“It has been possible in such a short period of time with extensive support from the Regulator, NPCI, Bank partners and our committed team mates. The unwavering commitment of our government and regulator to support innovation and financial inclusion, keeps us true to our mission and committed to our long-term sustainable growth opportunity,” he added.

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Immigrant banking platform Majority secures $20M following 3x revenue growth




It can be challenging to pick up and move to a new country, made even more challenging if you are not used to the style of banking in that particular country.

The increase of immigrants to the United States — some 50 million total foreign-born people live in the U.S. now, according to immigration think tank Center for Immigration Studies — presents an opportunity for startups to tailor financial services to this population. Companies like Comun, Maza, Alza and Welcome Technologies, for example, help Latino immigrants open bank accounts. 

Magnus Larsson, himself an immigrant from Sweden, ran into similar problems and created Miami-based Majority in 2019 to address them. For a $5.99 per month membership fee, migrants can open a bank account and get a debit card, community discounts, low-cost international money transfers and discounted international calling. There is also a peer-to-peer pay feature.

Accounts don’t require a Social Security number or U.S. documentation, just an international government-issued ID and proof of U.S. residence. They also don’t have overdraft fees or minimum balance requirements. In addition, users have access to Majority’s “Advisor Program,” a network of trained support staff nationwide, who are immigrants themselves.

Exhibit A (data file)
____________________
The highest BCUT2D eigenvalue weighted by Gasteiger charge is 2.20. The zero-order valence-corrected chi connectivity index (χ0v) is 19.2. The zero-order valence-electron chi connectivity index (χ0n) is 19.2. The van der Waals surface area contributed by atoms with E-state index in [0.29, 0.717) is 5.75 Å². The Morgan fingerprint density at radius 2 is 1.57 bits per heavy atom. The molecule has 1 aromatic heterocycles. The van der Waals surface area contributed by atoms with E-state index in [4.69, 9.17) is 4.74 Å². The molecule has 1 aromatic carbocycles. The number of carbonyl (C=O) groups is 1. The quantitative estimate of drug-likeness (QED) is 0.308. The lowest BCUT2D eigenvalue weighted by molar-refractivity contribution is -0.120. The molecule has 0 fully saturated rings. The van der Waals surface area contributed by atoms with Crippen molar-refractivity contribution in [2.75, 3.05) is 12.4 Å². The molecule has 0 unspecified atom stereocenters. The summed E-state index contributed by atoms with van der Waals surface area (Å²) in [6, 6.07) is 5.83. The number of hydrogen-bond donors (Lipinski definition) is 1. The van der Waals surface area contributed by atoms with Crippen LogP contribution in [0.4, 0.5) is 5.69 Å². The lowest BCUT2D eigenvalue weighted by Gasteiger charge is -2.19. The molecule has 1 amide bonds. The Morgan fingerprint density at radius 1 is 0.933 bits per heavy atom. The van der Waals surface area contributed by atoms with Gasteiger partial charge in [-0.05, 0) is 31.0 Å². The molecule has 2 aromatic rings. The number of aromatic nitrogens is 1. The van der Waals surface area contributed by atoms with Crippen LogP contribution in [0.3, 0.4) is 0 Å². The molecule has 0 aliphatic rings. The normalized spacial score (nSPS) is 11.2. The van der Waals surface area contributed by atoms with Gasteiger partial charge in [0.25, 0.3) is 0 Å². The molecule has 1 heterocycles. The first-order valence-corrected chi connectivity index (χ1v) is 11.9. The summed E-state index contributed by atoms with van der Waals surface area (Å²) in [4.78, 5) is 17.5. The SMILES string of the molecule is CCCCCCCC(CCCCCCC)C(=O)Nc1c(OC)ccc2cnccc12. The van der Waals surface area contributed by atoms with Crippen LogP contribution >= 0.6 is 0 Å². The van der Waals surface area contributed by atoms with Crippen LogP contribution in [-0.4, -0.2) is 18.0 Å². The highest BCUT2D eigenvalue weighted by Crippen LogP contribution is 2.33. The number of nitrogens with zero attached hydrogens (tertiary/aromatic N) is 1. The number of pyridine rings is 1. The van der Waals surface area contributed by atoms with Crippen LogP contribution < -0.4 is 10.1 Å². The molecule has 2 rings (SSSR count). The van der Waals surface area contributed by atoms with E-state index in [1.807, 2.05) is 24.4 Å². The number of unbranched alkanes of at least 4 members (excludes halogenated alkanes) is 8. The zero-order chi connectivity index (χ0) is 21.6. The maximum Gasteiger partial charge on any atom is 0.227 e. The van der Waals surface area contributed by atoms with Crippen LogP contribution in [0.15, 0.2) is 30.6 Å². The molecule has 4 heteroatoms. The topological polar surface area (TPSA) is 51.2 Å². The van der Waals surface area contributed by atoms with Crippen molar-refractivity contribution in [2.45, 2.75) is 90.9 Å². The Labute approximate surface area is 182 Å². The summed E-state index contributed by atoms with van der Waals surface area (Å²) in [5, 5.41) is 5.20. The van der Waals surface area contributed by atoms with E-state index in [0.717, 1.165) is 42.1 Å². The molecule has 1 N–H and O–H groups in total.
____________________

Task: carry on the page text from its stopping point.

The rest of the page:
“For many customers, we are the primary relationship they have when it comes to their financial services, and services to connect back to their own country,” Larsson told TechCrunch. “Most migrants are hit by a lot of predatory fees. When it comes to financial services, remittances and moving money cross-border, you pay a fixed fee, but we are taking away the other fees.”

Magnus Larsson, founder and CEO of Majority.
Image Credits: Majority

Majority’s approach has caught on: Over the past year, the company grew its revenue three times while the number of users doubled. In April, Majority reached $40 million in annual recurring revenue and $200 million monthly in new deposits, Larsson said. Overall, transaction volume grew five times, while remittances grew four times in 2023. Remittances are how someone in the U.S. sends money to someone across boarders, like to family members back home.

TechCrunch has followed Majority’s growth journey since it closed a $19 million seed round in 2021. The company has since gone on to raise a $27 million Series A and several tranches of Series B funding, most recently a $9.75 million round in 2023, which included backing from existing investors Valar Ventures and Heartcore Capital. 

All of that growth led Larsson to consider raising additional funding to help pay for more growth. Of the $20 million in capital raised, $12.5 million is equity, another Series B tranche. The round was led by fintech founders including Klarna co-founder Victor Jacobsson and Swedish serial entrepreneur Hjalmar Winbladh. Valar Ventures, Heartcore Capital and another existing investor Avid Ventures are back to participate, and Zettle co-founders Magnus Nilsson and Jacob de Geer also participated. 

The rest of the money was $7.5 million in debt financing from an unnamed bank. In total, Majority has raised $90 million in equity funding to date. Larsson also declined to give the company’s valuation, but did say it was a flat round.

In addition, the company recently hired Abhi Pabba to serve as chief risk officer. Pabba previously served as Apple’s manager of credit risk for the Apple Card. He will support Majority’s upcoming product expansion efforts. 

With the new funding, Larsson intends to continue developing products, including helping users establish a credit score and gain access to credit products. The company is also building products for redundancies to better manage risk.

The recent funding is also the final step toward profitability, Larsson said.

“That’s always been the aim, and could come as soon as next year,” he said. “We are in that stage where we know our customers well, we know that they love our product and we know how to scale this market very well. What we’re doing is making people thrive and succeed better and faster. It’s something that is needed, and going forward, we are evaluating how we can build this for 300 million people.”